day one: operation floppy hat

…or: my dream to look classically vogue while wearing a sundress in a Scottish field.

Noosh very sadly moved out of the apartment yesterday morning, so when I got home from work in the evening I opened the door to a half-empty living room and the realization that most of that crap was actually mine and dear God how am I going to get rid of all of it before I leave next month. Feeling the nausea that was rapidly transforming into borderline hysteria at the thought, I turned my attention to the refrigerator.

Aim low. Start small. I can do this.

I then spent the next hour and a half cleaning out my fridge. And when I say cleaning, I mean I took a vacuum cleaner to the floor while the shelves lay in heaps strewn about the living room. Of course, there was much produce to be thrown. Carrots hidden in drawers for so long they had decayed into some sort of orange mass (not pleasant), grenadine stains on door shelves that really should not have been left unattended for two years as they were (even more unpleasant), wasabi paste that I did not even know we owned. It was like bargain hunting in thrift store bins for treasures, if ‘treasures’ meant ‘I cannot believe you let yourself keep this crap for so damn long.’


It was also while I was cleaning that I really thought about food for the first time in a while. And not just what am I going to make for dinner thoughts, but food.

(I’m not quite sure when or why the food blog turned into an online diary, but I’ll run with it.)

I realized yesterday that my relationship with food hasn’t always been seamless. My childhood was spent in the company of Hershey’s kisses, fish sticks, yoohoo chocolate shakes, and other treats hidden behind cardboard casings and neon colors. For some time, it was offset by swimming lessons, horseback riding, and the fast metabolism kids are blessed with. I hate kids. I didn’t know any better, but, you know, I didn’t really need to.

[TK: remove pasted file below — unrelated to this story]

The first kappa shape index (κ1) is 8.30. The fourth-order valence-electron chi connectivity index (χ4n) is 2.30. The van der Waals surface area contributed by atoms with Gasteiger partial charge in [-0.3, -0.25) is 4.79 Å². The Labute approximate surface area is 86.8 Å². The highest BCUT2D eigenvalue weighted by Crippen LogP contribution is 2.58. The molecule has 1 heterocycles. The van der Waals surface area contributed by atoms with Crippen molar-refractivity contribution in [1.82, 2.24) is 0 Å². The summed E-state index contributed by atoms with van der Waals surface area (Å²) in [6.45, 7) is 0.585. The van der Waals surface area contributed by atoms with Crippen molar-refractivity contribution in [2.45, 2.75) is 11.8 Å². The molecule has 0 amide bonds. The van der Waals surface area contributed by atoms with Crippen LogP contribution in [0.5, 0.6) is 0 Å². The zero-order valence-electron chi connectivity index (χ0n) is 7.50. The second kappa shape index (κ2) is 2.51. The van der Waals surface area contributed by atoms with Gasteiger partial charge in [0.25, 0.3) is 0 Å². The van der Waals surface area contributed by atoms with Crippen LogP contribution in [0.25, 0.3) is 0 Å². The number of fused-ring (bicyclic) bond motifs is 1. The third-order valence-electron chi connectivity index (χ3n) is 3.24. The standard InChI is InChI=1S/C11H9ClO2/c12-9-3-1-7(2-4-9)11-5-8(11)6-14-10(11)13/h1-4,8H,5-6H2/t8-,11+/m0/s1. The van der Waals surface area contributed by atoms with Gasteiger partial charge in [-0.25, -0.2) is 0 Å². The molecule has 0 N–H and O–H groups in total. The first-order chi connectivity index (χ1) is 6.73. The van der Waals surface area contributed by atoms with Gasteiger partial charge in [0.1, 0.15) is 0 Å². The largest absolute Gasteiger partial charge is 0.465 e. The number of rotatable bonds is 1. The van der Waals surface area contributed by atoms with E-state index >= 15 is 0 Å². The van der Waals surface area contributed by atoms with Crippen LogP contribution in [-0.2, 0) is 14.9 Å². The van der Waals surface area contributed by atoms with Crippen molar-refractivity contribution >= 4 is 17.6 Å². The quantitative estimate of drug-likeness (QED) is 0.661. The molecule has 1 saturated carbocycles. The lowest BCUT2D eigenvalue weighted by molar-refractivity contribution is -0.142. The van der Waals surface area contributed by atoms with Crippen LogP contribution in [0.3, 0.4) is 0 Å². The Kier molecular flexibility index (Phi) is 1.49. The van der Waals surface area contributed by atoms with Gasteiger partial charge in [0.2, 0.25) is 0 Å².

So, my relationship with food has a history of imperfections. In many ways, though, it still does. I’ve been around the block with every fad diet of the post-80s. The seemingly necessary introductory phase into adulthood of wanting to look absolutely perfect masked by profound self-loathing? It hit hard. Atkins, some modified sort of South Beach and Weight Watchers gleaned from online forums (i.e. free), calorie cycling, low fat, low sugar, what have you. There was a really bizarre period during my senior year of high school when I was somehow subsisting on under 600 calories for about 5 weeks. Most of my hair fell out and I had no boobs. Do not recommend. My first year of uni was spent crying myself to sleep over calculus II and mastering the art of binge-eating.

Fun times.

Much of the problem was that I didn’t really know how to eat. I didn’t know what was good; what was good for me; what was healthy, easy, and cheap. I still don’t really know how to eat. I’m quite sure that I’d fall back into old habits of binge-ing if gluten intolerance didn’t make snacking so damn expensive. So, you know, it’s a work in progress.

dark chocolate pudding 002

Still, my attitude toward food and health in general improved markedly once I moved into my apartment and couldn’t rely on meal plans. (Read: your perspective on most things achieves a sort of transcendent clarity once your parents stop paying for all of your crap.)

I traded packaged goods for a year’s paycheck worth of cookbooks (and of the 80+, only about 5 were diet-related. Victory!).

I learned how to fry an egg (true story: I’d been baking for about 5 years, and I still didn’t know how to properly fry an egg).

I was met with the existence of things like Swiss chard and rhubarb and sheep’s-milk-ricotta (note: I still buy the aforementioned three with very little frequency).

Friends will forever judge me for carrying a woven basket to the Saturday market and having a clean, reusable glass bottle for emergency kombucha runs (kombucha is my current favorite indulgence. It is also an acquired taste. Don’t judge me if you hate it, like my friends do.).

Still, despite the heteronormatively masculine interests and general distaste for shopping, I am a girl. There will always be aspects of my appearance that I loathe. But I quickly realized that the amount I hated myself was greatly outweighed by the amount I loved good food.